Hints of a cause
The giant corporations that politicians lambast for having an ever-growing command of our lives but, as evidenced by their revealed preferences, consumers adore, demonstrate that there are returns to centralization. These companies have chosen to bring multiple services into one firm rather than rely on the market to buy, combine, and resell aspects of the services they offer. Seeing this behavior from all of the most valuable firms in the world evinces a clear conclusion: a basket of intra-firm services generates more value today than a (hypothetical) similar basket of inter-firm services. The centalized authoritarianism of the East is enabled and made ascendant by precisely the same mechanisms as those that enable the Western mega-corporation.
Regulation and morality
First, the moral and philosophical unsuitability of regulation in service of our end.
Intolerance of intolerance places the cart of history on the road to serfdom. If freedom is not an evolutionarily stable optimum then there is nothing of value in it worth protecting and only a philosopher or a doublespeak-trained propagandist could take the claim that we are protecting freedom by constraining freedom as a legitimate thought. If the only means by which we can hope to preserve freedom against the attacking hordes is to occasionally devolve into intolerant authoritarianism, we have created a society well-fit for the hordes. We are right now being reminded how short our remaining leash of freedom is. When you are only free insofar as you stay on the well-marked and well-trod paths of normality, you are most assuredly enslaved. Further, Machiavelli could have told us 500 years ago that the population would better tolerate an authoritarian granting some freedoms over time than a free people being ever more obviously enslaved.
Now, the practical failure of regulation to serve our end.
Regulation misses the point in a competitive global marketplace: if bigger is better, we cannot regulate away bigness—we must invent the technology to beat it or be beat by it. Regulating it in the West only serves to ensure that it will grow unchecked outside the bounds of our regulators’ purview.
That is: if Amazon finds it more efficient to directly employ nearly a million people than to contract between firms, with, for example, warehousing and software development bid out to the most efficient provider, we have less reason to believe that, at least at similar scales, we should obviously prefer market to hierarchical or authoritarian economic organization, purely on grounds of efficiency of allocation of resources. Put differently, there is presently within the economy of the West some evidence at the level of individual enormous firms to suggest that the Eastern mode of authoritarian state control may one day soon be capable of challenging Western capitalism in efficient resource allocation and economic (read: human quality of life) outcomes. If an authoritarian regime is able to grow rich enough, they can certainly challenge the freedom of the West (though that freedom is and has been diminishing and attacked for hundreds of years). Beyond that critical point, we should expect international economic selection to favor authoritarianism. Perhaps, actually, that has been the force driving the assault on civil liberties and personal and economic freedoms in the West ever since their introduction but that is far beyond our current scope of investigation.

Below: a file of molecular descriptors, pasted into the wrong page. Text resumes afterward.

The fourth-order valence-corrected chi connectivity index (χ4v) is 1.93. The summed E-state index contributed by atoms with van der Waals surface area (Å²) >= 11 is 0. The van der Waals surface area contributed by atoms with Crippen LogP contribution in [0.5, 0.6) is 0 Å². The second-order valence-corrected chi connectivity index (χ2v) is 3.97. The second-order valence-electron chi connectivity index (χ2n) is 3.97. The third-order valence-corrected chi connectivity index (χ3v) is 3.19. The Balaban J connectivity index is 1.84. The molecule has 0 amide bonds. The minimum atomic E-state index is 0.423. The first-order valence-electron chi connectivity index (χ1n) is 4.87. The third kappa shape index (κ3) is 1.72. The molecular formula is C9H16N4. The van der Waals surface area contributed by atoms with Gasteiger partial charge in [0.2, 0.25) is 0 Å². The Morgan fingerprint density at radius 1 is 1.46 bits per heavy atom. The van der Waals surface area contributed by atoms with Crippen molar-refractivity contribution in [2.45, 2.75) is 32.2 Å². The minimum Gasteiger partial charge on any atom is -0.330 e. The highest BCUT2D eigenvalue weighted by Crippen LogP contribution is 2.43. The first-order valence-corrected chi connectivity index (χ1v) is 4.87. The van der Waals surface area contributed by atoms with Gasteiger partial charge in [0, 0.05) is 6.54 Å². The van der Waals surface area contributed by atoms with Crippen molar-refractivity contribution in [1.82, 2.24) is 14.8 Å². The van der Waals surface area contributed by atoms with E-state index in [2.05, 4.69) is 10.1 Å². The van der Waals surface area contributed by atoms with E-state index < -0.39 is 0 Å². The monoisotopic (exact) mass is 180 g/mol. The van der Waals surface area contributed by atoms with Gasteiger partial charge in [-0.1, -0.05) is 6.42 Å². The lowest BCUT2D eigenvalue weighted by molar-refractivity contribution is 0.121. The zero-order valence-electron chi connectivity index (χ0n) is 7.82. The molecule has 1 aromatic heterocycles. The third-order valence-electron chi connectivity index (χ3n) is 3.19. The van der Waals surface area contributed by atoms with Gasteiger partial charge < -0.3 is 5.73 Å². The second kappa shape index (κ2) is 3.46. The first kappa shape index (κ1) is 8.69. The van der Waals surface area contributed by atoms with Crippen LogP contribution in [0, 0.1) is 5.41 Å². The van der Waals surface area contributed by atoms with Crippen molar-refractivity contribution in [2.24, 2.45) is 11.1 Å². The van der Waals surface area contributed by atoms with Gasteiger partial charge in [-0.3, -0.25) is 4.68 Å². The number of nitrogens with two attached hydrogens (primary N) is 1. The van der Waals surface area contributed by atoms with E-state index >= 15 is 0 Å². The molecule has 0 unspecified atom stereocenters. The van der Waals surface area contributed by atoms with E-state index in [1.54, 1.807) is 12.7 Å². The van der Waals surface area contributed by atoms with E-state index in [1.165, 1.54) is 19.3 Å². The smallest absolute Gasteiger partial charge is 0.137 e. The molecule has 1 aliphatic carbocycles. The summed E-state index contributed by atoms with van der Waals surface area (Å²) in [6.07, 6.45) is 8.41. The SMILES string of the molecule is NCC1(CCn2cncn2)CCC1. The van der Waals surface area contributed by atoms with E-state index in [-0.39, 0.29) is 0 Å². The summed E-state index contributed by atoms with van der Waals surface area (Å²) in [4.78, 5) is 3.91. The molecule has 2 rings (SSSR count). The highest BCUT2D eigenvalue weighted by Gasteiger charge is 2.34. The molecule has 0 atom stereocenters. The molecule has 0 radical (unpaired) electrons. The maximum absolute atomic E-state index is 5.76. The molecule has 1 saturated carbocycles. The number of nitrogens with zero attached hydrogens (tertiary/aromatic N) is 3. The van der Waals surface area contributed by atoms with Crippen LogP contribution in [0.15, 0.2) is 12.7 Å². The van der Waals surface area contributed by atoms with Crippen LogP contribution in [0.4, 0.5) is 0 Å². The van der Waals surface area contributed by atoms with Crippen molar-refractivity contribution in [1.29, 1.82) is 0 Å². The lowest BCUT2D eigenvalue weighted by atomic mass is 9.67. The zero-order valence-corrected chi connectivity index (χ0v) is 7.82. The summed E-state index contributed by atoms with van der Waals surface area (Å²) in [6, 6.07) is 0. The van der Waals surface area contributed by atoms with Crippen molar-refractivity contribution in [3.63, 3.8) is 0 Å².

The key issue of our time derives from the theory of the firm and the economics of governance. We can apply the lens of Coase, Williamson, and others to diagnose our present situation and guide our path forward. The central question is, if the market and free exchange with floating prices are the optimal means of governing the interactions between firms, why are firms internally governed hierarchically, at what point does hierarchy surpass market in efficacy, and upon which determinants does the location of that critical point most depend. In his Economics of Governance, Williamson notes of our present goal, “the object is to work out the efficiency logic for managing transactions by alternative modes of governance—principally spot markets, various long-term contracts (hybrids), and hierarchies.”
The two drivers of the choice of governance mode are uncertainty and transaction costs, of which the chief candidate for our present concern and the aspect that Williamson credits with the bulk of the explanatory power of the theory of the economics of governance is asset specificity. Asset specificity refers to the degree to which assets invested in by either party to a contract would require costly refactoring in order to be made productive in a similar arrangement with another firm. Uncertainty about the future requires investment in additional monitoring, verification, and commitment devices due to the impossible task of foreseeing and accounting for every eventuality in the initial contract.
We see the problem of large firm dominance, evincing the greater suitability of hierarchical instead of market governance, primarily in technology companies. As technology permeates the economy more broadly and all industries become increasingly technology-driven, the worry is that the entire economy will drift toward hierarchy over markets.
Let’s look at asset specificity and uncertainty in technology.